Coronavirus hasn’t affected everyone equally. We're sharing stories from across our European and global network of what lockdown and life under coronavirus look like around the world. Hearing from those who are among the worst affected, and how they are taking action.
South Africa’s 90,000+ waste pickers help protect the planet by collecting, sorting, reusing and recycling waste. But Covid-19 restrictions have forced some to stop work and lose their only source of income.
South Africa has more than 90,000 waste pickers. They sort through South Africa’s mounds of waste – on waste dump sites, in communities, as well as on city streets.
By toiling to divert materials such as plastic, cardboard, paper and metals away from waste dumps – to reuse, repair and recycle them – waste pickers are helping to mitigate the impacts of climate change. They play a key role in environmental justice – reducing reliance on raw materials and greenhouse gas emissions from dumpsites.
The effects of the covid-19 pandemic hit South Africa’s waste pickers hard, as one of the country’s most vulnerable groups. The height of lockdown permitted only essential services to work and travel. Waste pickers were prevented from working – causing most to lose their only source of income.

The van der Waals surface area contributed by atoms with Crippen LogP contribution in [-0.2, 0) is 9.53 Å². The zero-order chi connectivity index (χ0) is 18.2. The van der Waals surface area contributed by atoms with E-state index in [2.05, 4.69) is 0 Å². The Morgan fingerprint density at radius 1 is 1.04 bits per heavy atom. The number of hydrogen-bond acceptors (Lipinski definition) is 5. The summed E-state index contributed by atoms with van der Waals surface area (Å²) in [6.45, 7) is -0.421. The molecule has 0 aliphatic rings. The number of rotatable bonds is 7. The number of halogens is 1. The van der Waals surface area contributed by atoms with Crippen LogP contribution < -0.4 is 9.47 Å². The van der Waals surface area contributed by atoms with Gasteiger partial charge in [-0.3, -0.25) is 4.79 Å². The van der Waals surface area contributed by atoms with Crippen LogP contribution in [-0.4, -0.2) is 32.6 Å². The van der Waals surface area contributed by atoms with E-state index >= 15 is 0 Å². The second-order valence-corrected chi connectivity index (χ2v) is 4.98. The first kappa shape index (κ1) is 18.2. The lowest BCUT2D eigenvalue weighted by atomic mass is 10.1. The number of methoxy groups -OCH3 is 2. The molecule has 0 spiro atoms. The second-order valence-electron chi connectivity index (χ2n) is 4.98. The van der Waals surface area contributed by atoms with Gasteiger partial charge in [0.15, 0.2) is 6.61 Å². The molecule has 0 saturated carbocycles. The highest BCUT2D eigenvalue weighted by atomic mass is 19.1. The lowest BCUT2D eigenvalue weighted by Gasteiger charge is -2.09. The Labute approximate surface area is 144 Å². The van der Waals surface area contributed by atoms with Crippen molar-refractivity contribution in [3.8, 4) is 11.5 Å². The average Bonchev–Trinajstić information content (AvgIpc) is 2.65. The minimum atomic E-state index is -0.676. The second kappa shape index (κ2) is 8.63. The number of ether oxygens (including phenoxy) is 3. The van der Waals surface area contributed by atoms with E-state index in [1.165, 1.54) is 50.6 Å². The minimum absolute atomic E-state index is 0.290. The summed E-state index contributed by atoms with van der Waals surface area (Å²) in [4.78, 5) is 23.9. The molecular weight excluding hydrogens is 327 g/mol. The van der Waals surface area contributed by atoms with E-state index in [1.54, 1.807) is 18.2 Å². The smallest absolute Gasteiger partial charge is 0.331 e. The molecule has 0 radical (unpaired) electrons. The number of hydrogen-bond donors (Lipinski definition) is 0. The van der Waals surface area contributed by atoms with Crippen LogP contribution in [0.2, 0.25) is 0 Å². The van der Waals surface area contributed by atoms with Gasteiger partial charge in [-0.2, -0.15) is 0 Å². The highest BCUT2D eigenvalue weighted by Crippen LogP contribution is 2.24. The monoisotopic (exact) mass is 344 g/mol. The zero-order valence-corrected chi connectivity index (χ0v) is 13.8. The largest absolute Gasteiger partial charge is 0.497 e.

groundWork/Friends of the Earth South Africa worked with partners, funders and government to help get emergency food parcels and vouchers distributed to waste pickers and their families. But these were not enough to sustain them.
Together with waste pickers' organisations and NGOs, groundWork successfully lobbied the South African government to get waste pickers defined as ‘essential’ workers – and this allowed them finally to return to work. And groundWork and the South African Waste Picker Association challenged municipalities that refused to allow waste pickers to return to work in spite of the government directive that classified them as essential workers.
Working with emergency relief funds and waste pickers’ associations, groundWork has been helping waste pickers to access personal protection equipment (PPE), so they can do their jobs safely. And it has set up a fundraising campaign to assist waste pickers and community partners affected by Covid-19.